Connor Brown murder: Teenager's family thanked for 'incredible bravery' as police hope outcome provides 'justice'
The family of Connor Brown have been praised by top detective for their ‘incredible bravery’ as two men are found guilty of killing the Sunderland teenager.
Leighton Barrass and Ally Gordon, both 20, face a significant time behind bars after they acted as a team to fatally attack Connor Brown following a night out earlier this year.
After a row over £5, Barrass pulled out a knife and stabbed his victim multiple times as his co-accused Gordon kicked and stamped on Connor as he struggled to protect himself.
Horrifying CCTV footage shows the lead up to the tragic attack which has stolen a grieving family of their wonderful young man.
Following a trial, which started on Wednesday, November 13, jurors took less than five hours to find Barrass, of Hartside Square, guilty of murder and Gordon, of Polmuir Road, guilty of manslaughter and possession of a bladed weapon.
Detective Superintendent John Bent, of Northumbria Police, said: “This tragedy has devastated Connor’s family, friends, and the wider community of Sunderland.
“The outpouring of grief in the days and weeks after Connor’s death highlighted just how popular he was – he had everything to live for.
“A team of detectives worked tirelessly on this case to bring the two defendants responsible for his murder to justice. The significant investigation even involved travelling to Scotland in the days after the stabbing to locate Gordon, who had left the area, and bring him into custody.
“I would like to thank Connor’s family for their incredible bravery and support over the last 10 months. I sincerely hope today’s outcome provides some justice for them as they continue their grieving process.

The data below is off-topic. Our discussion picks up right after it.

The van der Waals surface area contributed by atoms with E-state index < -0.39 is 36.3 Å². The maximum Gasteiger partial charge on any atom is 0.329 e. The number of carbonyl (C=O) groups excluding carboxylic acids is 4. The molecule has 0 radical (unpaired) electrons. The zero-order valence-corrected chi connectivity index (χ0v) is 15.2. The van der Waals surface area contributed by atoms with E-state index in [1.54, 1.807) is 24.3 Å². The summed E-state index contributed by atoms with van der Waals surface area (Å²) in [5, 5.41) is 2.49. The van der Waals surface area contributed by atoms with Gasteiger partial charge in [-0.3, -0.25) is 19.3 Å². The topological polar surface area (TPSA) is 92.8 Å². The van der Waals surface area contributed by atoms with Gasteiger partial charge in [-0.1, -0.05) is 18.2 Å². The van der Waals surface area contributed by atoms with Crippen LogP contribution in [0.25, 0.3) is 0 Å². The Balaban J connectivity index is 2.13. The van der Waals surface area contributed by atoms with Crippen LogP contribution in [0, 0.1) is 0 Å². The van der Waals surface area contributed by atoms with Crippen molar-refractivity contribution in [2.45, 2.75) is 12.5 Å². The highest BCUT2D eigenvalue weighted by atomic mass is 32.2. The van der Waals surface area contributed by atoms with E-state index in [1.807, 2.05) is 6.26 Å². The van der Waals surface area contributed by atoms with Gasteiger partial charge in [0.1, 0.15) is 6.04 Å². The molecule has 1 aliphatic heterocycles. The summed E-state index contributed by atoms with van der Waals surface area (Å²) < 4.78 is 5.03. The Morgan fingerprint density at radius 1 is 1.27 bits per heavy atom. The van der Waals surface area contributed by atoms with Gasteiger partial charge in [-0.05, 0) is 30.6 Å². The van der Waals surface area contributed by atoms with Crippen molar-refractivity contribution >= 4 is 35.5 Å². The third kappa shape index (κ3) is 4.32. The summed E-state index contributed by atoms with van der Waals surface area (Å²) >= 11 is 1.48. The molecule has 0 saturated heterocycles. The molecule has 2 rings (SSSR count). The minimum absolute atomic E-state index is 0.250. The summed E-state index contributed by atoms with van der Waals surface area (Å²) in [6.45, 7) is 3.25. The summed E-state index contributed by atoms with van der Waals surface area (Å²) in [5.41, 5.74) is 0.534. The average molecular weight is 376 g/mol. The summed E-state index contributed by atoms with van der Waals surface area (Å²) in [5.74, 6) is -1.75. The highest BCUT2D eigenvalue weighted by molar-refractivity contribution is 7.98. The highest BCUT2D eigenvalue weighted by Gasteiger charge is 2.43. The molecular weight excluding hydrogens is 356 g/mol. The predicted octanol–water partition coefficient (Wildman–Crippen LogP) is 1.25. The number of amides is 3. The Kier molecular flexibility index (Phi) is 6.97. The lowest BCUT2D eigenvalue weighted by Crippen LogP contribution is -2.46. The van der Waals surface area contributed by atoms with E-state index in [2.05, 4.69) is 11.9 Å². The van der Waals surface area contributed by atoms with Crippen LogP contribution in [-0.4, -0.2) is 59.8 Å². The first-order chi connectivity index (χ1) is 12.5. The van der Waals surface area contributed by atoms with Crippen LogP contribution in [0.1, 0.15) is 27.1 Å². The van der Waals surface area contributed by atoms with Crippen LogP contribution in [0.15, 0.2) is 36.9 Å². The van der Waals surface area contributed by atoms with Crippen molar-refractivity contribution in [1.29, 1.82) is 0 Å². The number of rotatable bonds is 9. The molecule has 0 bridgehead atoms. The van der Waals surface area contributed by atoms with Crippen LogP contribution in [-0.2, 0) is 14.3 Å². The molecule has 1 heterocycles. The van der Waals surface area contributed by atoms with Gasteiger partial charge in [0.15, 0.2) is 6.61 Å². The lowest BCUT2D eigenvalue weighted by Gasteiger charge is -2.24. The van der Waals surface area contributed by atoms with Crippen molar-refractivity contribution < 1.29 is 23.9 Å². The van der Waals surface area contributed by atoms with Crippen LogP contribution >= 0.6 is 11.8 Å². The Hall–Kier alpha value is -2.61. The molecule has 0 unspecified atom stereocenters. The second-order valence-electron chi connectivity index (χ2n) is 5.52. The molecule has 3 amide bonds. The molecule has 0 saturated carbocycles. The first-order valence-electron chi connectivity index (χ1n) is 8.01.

“I also hope this case acts as a reminder to the communities we serve that carrying a knife - under any circumstances - is totally unacceptable and we are committed to ensuring action is taken against anybody found to have carried a weapon."
They read a touching statement paying tribute to their ‘wonderful’ son and say there are “no winners” following this case.
Following the case, Det Supt Bent wanted to reaffirm that Sunderland remained a safe place to live, work and visit.
He added: “I appreciate people will understandably be concerned about the events that night and I want to reiterate that Sunderland remains a safe city.
“Such incidents in the city centre are very rare and we are committed to working with our partners to tackle serious and violent crime.
“This includes educating people about the dangers of carrying weapons and working with door staff and licensees to identify individuals who are believed to be carrying knives so we can take positive action.”
Northumbria Police and Crime Commissioner Kim McGuinness has also set up a Violence Reduction Unit to tackle the root causes of serious and violent crime.
The unit brings together police, six local authorities, health agencies and community representatives to provide a proactive, collaborative approach to tackling violent crime and understanding the causes so long-term preventative action can be put in place.